I, along with several onlookers, says a friend, recently, observed a swallow enter an exhaust-pipe in the roof of one of the Grand Trunk workshops, evidently for the purpose of building her nest in it. Unfortunately for her, she could not get out again; and her partner entered the pipe also, and backed out again with a feather in his beak. Three times did he ineffectually attempt to rescue his mate. When work was resumed in the afternoon, the swallow was blown out of the pipe by the steam, and lay dead on the roof of the building, the survivor standing by and showing signs of deep distress.
— James Baird McClure, ed., Entertaining Anecdotes From Every Available Source, 1879
The following is related by an eminent naturalist: ‘A young lady was sitting in a room adjoining a poultry yard, where chickens, ducks and geese were disporting themselves. A drake came in, approached the lady, seized the bottom of her dress with his beak, and pulled it vigorously. Feeling startled, she repulsed him with her hand. The bird still persisted. Somewhat astonished, she paid some attention to this unaccountable pantomime, and discovered that the drake wished to drag her out of doors. She got up, and he waddled out quietly before her. More and more surprised, she followed him, and he conducted her to the side of a pond where she perceived a duck with its head caught in the opening of a sluice. She hastened to release the poor creature and restored it to the drake, who by loud quackings and beating of his wings testified his joy at the deliverance of his companion.’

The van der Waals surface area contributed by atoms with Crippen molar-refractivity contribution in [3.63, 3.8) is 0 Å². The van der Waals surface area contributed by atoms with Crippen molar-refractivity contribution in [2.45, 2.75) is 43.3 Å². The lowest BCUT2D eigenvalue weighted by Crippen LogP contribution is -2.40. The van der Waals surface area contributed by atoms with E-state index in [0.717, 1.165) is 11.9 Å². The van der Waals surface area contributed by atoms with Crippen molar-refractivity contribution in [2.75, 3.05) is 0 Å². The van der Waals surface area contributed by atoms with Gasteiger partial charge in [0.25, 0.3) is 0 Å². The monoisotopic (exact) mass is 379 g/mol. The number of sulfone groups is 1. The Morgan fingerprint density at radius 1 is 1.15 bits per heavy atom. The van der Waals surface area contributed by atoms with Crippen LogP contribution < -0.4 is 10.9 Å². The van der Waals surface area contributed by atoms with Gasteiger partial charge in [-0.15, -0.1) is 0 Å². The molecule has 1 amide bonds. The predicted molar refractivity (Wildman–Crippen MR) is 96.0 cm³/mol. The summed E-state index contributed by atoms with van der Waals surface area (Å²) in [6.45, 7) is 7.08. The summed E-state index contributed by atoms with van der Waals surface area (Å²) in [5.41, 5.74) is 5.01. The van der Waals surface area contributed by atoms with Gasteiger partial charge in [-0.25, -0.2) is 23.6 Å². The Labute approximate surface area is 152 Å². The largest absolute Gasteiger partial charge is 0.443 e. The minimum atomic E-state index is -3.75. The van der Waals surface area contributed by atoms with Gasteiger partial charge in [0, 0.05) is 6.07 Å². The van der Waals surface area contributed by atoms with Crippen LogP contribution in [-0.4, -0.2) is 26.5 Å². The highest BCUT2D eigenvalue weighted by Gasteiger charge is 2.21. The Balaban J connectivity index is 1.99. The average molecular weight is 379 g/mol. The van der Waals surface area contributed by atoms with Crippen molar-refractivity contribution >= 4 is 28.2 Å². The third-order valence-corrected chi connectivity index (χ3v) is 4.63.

— Ballou’s Monthly Magazine, May 1870